Putting two processor cores on the same piece of silicon can provide a huge boost to server performance.
IBM has already rolled out the high-performance Power4 processor. Hewlett-Packard plans to produce dual-core PA-RISC chips next year, and Sun Microsystems also expects to offer dual-core UltraSPARC III chips in 2003.
Mike Fister, senior vice-president and general manager of Intel's enterprise platforms group, explained the company decision at the Intel Developer Forum.
He described dual-core processors as "a natural thing to do and a neat concept", but added, "You have to have applications that can take advantage of the technology."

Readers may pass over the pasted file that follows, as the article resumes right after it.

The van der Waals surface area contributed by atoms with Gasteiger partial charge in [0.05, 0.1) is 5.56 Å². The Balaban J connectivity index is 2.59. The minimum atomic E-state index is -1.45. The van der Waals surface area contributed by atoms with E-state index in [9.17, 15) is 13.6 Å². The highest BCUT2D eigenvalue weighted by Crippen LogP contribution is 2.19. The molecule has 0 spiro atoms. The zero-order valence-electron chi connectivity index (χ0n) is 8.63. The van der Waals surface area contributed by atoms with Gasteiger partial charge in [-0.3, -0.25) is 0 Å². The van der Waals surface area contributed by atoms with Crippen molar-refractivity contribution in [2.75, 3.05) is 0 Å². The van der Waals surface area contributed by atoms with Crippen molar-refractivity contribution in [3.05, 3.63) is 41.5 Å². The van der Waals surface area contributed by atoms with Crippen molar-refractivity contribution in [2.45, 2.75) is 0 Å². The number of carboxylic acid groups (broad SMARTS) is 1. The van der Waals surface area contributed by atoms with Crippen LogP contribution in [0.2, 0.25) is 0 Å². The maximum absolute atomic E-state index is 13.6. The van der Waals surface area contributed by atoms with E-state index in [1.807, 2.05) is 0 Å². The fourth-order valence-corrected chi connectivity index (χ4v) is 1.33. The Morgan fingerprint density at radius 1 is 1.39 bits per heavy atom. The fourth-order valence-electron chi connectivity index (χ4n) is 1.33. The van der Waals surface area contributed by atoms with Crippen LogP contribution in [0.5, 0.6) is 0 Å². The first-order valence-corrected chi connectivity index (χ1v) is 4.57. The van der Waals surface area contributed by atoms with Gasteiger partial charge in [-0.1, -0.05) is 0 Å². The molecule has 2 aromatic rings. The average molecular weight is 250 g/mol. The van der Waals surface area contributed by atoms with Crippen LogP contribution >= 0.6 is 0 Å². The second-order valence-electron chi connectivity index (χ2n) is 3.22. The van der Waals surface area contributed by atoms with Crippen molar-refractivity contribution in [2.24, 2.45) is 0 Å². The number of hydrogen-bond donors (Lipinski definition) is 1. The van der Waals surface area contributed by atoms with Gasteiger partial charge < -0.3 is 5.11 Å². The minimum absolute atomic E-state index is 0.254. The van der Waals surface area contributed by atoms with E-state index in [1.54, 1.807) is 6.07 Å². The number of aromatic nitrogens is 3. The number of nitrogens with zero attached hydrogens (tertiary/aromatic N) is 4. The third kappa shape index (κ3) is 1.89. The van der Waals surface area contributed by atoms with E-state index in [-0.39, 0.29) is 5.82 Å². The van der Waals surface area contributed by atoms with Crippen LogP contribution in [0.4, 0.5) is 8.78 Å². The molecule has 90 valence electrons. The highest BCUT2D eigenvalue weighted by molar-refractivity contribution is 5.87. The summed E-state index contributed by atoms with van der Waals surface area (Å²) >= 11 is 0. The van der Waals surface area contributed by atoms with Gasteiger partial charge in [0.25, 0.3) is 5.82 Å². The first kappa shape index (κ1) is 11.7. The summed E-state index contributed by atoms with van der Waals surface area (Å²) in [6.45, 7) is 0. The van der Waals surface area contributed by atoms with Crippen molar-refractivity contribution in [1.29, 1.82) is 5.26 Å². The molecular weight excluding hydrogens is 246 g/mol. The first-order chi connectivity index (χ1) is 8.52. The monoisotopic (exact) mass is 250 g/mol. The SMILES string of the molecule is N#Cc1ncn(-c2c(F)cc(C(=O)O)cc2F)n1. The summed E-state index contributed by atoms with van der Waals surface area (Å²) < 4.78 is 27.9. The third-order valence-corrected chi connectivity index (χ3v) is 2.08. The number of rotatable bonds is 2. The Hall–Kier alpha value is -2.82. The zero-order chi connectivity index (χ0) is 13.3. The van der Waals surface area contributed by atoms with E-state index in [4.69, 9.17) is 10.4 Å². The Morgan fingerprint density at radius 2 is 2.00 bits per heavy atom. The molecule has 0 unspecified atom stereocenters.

Intel has just released the second-generation Itanium 2 chip, which is proving popular in servers with between one and four processors.
It would not make sense for Intel to head toward dual cores until Itanium becomes more widely used among top-end servers, Fister said.
This will involve challenging Sun, IBM and HP, which dominate the high-end chip market.
Intel will release new Itanium chips next year, still under the Itanium 2 brand. The company will deliver a chip code-named Madison between June and September 2003. It will follow that with a chip codenamed Deerfield that consumes less power than existing Itanium chips.